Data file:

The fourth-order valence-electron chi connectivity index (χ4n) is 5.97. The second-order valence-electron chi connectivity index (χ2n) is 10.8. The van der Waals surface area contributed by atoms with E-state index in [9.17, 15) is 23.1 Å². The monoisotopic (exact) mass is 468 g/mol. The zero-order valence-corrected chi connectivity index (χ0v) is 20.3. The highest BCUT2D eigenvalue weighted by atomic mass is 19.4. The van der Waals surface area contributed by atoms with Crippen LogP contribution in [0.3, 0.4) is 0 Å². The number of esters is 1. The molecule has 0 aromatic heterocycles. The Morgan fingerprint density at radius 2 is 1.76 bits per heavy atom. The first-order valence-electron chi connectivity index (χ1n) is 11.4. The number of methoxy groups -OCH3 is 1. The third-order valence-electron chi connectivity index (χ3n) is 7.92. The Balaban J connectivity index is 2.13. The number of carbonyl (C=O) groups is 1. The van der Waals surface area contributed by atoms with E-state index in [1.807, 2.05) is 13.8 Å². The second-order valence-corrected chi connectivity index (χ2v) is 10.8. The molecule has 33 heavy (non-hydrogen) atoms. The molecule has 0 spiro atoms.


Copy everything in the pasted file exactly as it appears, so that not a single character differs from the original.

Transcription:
The fourth-order valence-electron chi connectivity index (χ4n) is 5.97. The second-order valence-electron chi connectivity index (χ2n) is 10.8. The van der Waals surface area contributed by atoms with E-state index in [9.17, 15) is 23.1 Å². The monoisotopic (exact) mass is 468 g/mol. The zero-order valence-corrected chi connectivity index (χ0v) is 20.3. The highest BCUT2D eigenvalue weighted by atomic mass is 19.4. The van der Waals surface area contributed by atoms with Crippen LogP contribution in [0.3, 0.4) is 0 Å². The number of esters is 1. The molecule has 0 aromatic heterocycles. The Morgan fingerprint density at radius 2 is 1.76 bits per heavy atom. The first-order valence-electron chi connectivity index (χ1n) is 11.4. The number of methoxy groups -OCH3 is 1. The third-order valence-electron chi connectivity index (χ3n) is 7.92. The Balaban J connectivity index is 2.13. The number of carbonyl (C=O) groups is 1. The van der Waals surface area contributed by atoms with E-state index in [1.807, 2.05) is 13.8 Å². The second-order valence-corrected chi connectivity index (χ2v) is 10.8. The molecule has 33 heavy (non-hydrogen) atoms. The molecule has 0 spiro atoms.